Zahra Al-Quraishi, 21, is already a gold medal winner at an international event despite being a virtual rookie in the demanding sport of kickboxing. (Supplied photos)

Hala Al-Hamrani, the owner of Flagboxing Gym in Jeddah, said: “I am over the moon. I have dreamt about this happening for 16 years, ever since I started coaching. My goal was to eventually provide the ladies of this country with an opportunity to compete.”

For approximately two months, Kraugerud, from Norway, oversaw Al-Qurashi’s workouts, adding more sparring, interval training and intense ring practice.

“I’ve had Zahra spar with men, who are bigger and stronger than her, to give her a sense of what to expect in the ring, to give her more confidence and make her mentally prepared,” said Kraugerud. “I was very proud of her as she entered the ring, you could see the respect for the sport reflected in her. We did a really good job at Flag, we really pushed for this together as a team. She’s young, but she’s talented and she will go far.”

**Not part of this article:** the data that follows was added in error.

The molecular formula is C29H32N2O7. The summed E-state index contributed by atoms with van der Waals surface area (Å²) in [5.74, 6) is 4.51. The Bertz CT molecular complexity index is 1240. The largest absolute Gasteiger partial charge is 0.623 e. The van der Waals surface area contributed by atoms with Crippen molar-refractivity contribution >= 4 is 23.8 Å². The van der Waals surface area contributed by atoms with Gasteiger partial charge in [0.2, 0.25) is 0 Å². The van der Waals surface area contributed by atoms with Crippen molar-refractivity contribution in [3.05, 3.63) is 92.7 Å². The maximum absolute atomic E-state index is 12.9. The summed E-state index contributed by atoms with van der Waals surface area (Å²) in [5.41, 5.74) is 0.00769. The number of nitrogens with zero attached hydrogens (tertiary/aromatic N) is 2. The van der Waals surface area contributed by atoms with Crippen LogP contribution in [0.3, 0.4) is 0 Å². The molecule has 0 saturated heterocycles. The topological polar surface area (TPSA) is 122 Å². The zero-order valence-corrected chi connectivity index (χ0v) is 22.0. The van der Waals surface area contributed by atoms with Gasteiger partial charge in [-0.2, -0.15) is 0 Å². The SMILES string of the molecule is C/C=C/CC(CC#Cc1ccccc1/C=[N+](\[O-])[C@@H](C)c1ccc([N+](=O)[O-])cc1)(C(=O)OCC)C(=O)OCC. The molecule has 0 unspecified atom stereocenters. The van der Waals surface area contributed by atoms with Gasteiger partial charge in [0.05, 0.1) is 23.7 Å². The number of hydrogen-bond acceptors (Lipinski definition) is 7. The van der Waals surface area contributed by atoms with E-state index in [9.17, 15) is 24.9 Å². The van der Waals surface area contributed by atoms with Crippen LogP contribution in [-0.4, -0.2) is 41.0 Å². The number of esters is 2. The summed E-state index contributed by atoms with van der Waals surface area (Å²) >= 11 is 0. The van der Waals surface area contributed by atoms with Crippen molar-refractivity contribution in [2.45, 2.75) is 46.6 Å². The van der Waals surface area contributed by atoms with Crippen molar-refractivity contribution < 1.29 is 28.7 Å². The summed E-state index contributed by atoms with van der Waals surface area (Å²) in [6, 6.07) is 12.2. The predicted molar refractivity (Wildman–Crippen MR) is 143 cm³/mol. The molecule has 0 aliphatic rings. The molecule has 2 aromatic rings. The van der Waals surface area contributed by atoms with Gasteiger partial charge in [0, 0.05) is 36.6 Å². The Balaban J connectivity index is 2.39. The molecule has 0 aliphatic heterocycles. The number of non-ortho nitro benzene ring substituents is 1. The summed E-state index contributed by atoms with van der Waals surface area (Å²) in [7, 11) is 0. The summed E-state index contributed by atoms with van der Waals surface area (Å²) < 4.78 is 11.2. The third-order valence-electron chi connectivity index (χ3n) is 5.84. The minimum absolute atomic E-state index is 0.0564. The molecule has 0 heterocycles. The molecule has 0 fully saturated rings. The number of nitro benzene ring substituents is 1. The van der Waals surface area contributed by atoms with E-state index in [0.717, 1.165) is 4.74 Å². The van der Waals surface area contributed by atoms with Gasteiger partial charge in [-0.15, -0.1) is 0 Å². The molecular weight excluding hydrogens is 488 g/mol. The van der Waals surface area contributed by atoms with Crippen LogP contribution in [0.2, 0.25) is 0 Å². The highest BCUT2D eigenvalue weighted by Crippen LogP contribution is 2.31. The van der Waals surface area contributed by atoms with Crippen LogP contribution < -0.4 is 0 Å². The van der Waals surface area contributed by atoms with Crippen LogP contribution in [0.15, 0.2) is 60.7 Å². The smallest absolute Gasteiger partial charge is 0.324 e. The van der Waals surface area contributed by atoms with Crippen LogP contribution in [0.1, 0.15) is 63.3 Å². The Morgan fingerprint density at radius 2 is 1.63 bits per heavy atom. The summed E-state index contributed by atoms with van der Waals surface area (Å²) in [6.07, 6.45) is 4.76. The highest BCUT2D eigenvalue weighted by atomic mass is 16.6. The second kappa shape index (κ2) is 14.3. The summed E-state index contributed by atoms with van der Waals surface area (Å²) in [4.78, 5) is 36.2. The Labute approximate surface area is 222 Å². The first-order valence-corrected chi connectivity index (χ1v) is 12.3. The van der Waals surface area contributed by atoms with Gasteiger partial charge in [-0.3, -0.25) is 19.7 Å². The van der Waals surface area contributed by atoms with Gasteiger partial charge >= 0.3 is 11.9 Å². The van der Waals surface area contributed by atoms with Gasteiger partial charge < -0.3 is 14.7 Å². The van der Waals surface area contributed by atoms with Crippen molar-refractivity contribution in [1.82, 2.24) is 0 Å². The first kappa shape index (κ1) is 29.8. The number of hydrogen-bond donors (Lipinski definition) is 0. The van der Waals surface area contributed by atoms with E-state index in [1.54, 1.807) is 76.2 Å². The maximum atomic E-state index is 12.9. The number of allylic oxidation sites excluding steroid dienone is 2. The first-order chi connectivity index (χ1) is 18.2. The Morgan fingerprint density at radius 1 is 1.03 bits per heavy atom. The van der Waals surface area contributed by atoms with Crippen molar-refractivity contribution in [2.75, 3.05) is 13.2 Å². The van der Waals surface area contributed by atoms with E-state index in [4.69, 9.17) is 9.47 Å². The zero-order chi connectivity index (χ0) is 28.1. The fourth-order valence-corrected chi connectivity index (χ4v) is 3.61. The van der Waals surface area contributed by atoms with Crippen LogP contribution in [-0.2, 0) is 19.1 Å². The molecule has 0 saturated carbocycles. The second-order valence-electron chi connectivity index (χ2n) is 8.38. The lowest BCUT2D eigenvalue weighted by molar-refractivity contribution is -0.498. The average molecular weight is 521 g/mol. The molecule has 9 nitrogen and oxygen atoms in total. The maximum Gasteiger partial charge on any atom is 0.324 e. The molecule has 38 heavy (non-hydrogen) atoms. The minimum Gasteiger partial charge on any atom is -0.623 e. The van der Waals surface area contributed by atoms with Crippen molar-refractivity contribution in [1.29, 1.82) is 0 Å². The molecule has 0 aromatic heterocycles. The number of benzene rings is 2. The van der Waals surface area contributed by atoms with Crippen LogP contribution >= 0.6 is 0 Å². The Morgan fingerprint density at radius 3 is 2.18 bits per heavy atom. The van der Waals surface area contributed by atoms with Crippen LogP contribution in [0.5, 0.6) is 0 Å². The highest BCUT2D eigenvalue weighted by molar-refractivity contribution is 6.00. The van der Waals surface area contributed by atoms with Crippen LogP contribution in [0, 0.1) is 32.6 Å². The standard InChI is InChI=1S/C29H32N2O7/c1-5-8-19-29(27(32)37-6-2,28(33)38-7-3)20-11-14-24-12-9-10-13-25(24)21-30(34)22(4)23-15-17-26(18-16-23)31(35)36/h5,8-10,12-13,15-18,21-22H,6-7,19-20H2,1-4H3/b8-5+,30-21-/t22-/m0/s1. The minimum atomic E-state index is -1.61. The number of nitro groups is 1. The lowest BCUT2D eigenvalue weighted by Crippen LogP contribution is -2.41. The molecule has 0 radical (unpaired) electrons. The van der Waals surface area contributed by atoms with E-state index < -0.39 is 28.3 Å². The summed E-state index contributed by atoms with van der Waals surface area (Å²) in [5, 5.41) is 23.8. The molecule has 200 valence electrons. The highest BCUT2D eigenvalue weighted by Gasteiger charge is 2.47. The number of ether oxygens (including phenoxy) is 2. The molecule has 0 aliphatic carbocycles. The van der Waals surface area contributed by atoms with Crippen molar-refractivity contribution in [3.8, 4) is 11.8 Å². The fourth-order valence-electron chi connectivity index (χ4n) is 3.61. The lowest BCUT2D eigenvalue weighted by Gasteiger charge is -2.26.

Al-Hamrani, a member of the Saudi Mixed Martial Arts (MMA) Federation, added: “We got her ready by providing her with the right practice and training. It’s a dream come true and it’s very overwhelming because it was such a long process for something like this to happen. Zahra is an up-and-coming athlete who hopefully has a long future and I’m extremely excited to see what that future holds.”

Abdul Aziz Julaidan, chairman of the Saudi MMA Federation, hailed the result after a tough bout between the two competitors, and thanked Prince Abdulaziz bin Turki Al-Faisal, chairman of the General Sport Authority, for the support he had given to the team.

Upon returning to her hometown of Jeddah, Al-Qurashi was greeted by her mother. “I was hugging her and crying and mom, being mom, asked if I was crying because I got hit,” she laughed. “That was her way of saying: I’m proud of you.”